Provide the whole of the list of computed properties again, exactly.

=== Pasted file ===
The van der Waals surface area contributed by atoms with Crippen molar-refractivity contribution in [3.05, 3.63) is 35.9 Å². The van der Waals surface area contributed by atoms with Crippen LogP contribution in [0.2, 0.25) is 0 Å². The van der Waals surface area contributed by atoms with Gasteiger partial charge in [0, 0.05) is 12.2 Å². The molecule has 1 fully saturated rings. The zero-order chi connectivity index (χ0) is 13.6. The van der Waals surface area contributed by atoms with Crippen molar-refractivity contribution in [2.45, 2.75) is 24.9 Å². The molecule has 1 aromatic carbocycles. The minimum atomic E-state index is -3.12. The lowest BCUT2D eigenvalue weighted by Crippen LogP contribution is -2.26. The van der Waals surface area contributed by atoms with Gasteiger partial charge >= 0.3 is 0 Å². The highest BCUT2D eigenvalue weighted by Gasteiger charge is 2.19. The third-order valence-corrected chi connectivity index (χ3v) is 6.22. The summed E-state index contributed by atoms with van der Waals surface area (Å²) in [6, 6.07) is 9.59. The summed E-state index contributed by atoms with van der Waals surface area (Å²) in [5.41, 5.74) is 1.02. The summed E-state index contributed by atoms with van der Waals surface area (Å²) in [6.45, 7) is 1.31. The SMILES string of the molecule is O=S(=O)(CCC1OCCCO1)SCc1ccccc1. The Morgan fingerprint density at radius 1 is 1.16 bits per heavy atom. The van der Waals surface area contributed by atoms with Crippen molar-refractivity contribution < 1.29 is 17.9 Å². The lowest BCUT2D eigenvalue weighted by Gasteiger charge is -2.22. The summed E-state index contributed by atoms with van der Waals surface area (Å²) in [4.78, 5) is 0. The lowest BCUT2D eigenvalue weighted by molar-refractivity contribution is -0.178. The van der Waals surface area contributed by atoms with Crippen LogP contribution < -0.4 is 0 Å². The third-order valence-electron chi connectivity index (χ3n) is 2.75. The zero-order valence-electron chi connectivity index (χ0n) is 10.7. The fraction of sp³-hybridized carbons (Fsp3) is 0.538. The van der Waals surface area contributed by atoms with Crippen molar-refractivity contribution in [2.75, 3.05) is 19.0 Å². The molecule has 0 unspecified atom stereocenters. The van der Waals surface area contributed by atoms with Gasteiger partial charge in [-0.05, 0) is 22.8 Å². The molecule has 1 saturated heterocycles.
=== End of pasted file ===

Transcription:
The van der Waals surface area contributed by atoms with Crippen molar-refractivity contribution in [3.05, 3.63) is 35.9 Å². The van der Waals surface area contributed by atoms with Crippen LogP contribution in [0.2, 0.25) is 0 Å². The van der Waals surface area contributed by atoms with Gasteiger partial charge in [0, 0.05) is 12.2 Å². The molecule has 1 fully saturated rings. The zero-order chi connectivity index (χ0) is 13.6. The van der Waals surface area contributed by atoms with Crippen molar-refractivity contribution in [2.45, 2.75) is 24.9 Å². The molecule has 1 aromatic carbocycles. The minimum atomic E-state index is -3.12. The lowest BCUT2D eigenvalue weighted by Crippen LogP contribution is -2.26. The van der Waals surface area contributed by atoms with Gasteiger partial charge >= 0.3 is 0 Å². The highest BCUT2D eigenvalue weighted by Gasteiger charge is 2.19. The third-order valence-corrected chi connectivity index (χ3v) is 6.22. The summed E-state index contributed by atoms with van der Waals surface area (Å²) in [6, 6.07) is 9.59. The summed E-state index contributed by atoms with van der Waals surface area (Å²) in [5.41, 5.74) is 1.02. The summed E-state index contributed by atoms with van der Waals surface area (Å²) in [6.45, 7) is 1.31. The SMILES string of the molecule is O=S(=O)(CCC1OCCCO1)SCc1ccccc1. The Morgan fingerprint density at radius 1 is 1.16 bits per heavy atom. The van der Waals surface area contributed by atoms with Crippen molar-refractivity contribution < 1.29 is 17.9 Å². The lowest BCUT2D eigenvalue weighted by Gasteiger charge is -2.22. The summed E-state index contributed by atoms with van der Waals surface area (Å²) in [4.78, 5) is 0. The lowest BCUT2D eigenvalue weighted by molar-refractivity contribution is -0.178. The van der Waals surface area contributed by atoms with Crippen LogP contribution < -0.4 is 0 Å². The third-order valence-electron chi connectivity index (χ3n) is 2.75. The zero-order valence-electron chi connectivity index (χ0n) is 10.7. The fraction of sp³-hybridized carbons (Fsp3) is 0.538. The van der Waals surface area contributed by atoms with Crippen molar-refractivity contribution in [2.75, 3.05) is 19.0 Å². The molecule has 0 unspecified atom stereocenters. The van der Waals surface area contributed by atoms with Gasteiger partial charge in [-0.05, 0) is 22.8 Å². The molecule has 1 saturated heterocycles.